While much attention has been paid to the ongoing litigation related to the ongoing 340B Medicare Part B payment reduction litigation (which is now pending before the US Court of Appeals for the DC Circuit), new legislation at the state level may also have a significant impact on covered entity reimbursement for 340B drugs.
Specifically, state legislatures have been getting involved in 340B Program reimbursement rate regulation between covered entities and pharmacy benefit managers (PBMs) regarding 340B drugs. By way of brief background, some PBMs have been attempting to negotiate lower reimbursement rates for 340B Program drugs, essentially claiming that because the covered entity pays less for the drug, the PBM is entitled to reimburse the covered entity at a lesser amount. Covered entities argue that they are entitled to the benefits of the difference between the preferential 340B Program drug pricing and the standard reimbursement rate. In the absence of legislation, this is ultimately a contractual and negotiation issue. Essentially, a PBM and covered entity may negotiate any rate for reimbursement of a 340B drug, even if that rate is significantly below the reimbursement rate for a non-340B drug.
State legislatures, however, have been enacting legislation to address this issue. Thus far, state legislatures generally appear to be siding with covered entities and have enacted new laws which prohibit PBMs from discriminating against a covered entity or one of their contract pharmacies regarding 340B drug reimbursement (e.g., S.D. Codified Laws § 58-29E-15 (2019), Minn. Stat. Ann. § 62W.07(f) (2019), 2019 Or. Laws Ch. 526 (H.B. 2185), W. Va. Code § 33-51-9(d) (2019)). Montana has taken an even more granular approach, setting a reimbursement floor for PBMs for 340B drugs based on a statutorily specified reference price calculation based on the national average drug acquisition cost (NADAC) index maintained by CMS. Mont. Code Ann. § 33-22-180(1)(a)(2019). As legislation related to PBM contracting is relatively “hot” right now, other states may consider some form of legislative control over PBM reimbursement for 340B drugs in the months and years to come.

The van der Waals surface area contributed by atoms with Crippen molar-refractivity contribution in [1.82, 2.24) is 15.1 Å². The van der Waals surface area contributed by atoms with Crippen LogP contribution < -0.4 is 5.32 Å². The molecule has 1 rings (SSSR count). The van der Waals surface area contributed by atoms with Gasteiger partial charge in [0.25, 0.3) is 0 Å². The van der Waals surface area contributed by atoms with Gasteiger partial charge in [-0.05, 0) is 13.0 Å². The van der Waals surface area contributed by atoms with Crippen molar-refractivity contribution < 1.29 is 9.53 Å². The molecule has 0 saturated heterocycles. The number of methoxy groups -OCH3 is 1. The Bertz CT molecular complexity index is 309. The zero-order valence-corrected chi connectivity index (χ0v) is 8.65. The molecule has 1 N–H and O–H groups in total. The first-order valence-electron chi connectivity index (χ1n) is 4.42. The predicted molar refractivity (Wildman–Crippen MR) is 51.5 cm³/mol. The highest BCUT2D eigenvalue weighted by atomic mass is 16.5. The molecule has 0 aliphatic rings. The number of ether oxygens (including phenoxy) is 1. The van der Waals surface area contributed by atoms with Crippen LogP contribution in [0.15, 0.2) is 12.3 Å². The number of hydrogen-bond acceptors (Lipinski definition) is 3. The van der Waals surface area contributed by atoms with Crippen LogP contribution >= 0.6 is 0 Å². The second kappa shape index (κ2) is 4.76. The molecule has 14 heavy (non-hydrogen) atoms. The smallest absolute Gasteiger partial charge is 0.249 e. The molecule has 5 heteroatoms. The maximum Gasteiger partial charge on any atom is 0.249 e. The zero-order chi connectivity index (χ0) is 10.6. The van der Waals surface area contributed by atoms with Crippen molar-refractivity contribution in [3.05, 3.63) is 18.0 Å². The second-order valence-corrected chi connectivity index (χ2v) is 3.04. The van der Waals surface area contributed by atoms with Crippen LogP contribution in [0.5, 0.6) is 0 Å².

For now, both PBMs and covered entities in states which have enacted reimbursement controls regarding 340B drugs should closely analyze their existing PBM contracts. Depending on the effective date of the legislation, there may be an immediate need to update/amend these contracts to comply with the new state law.
If you have any questions about these updates and how they might affect your 340B program participation, please contact your Quarles & Brady attorney or: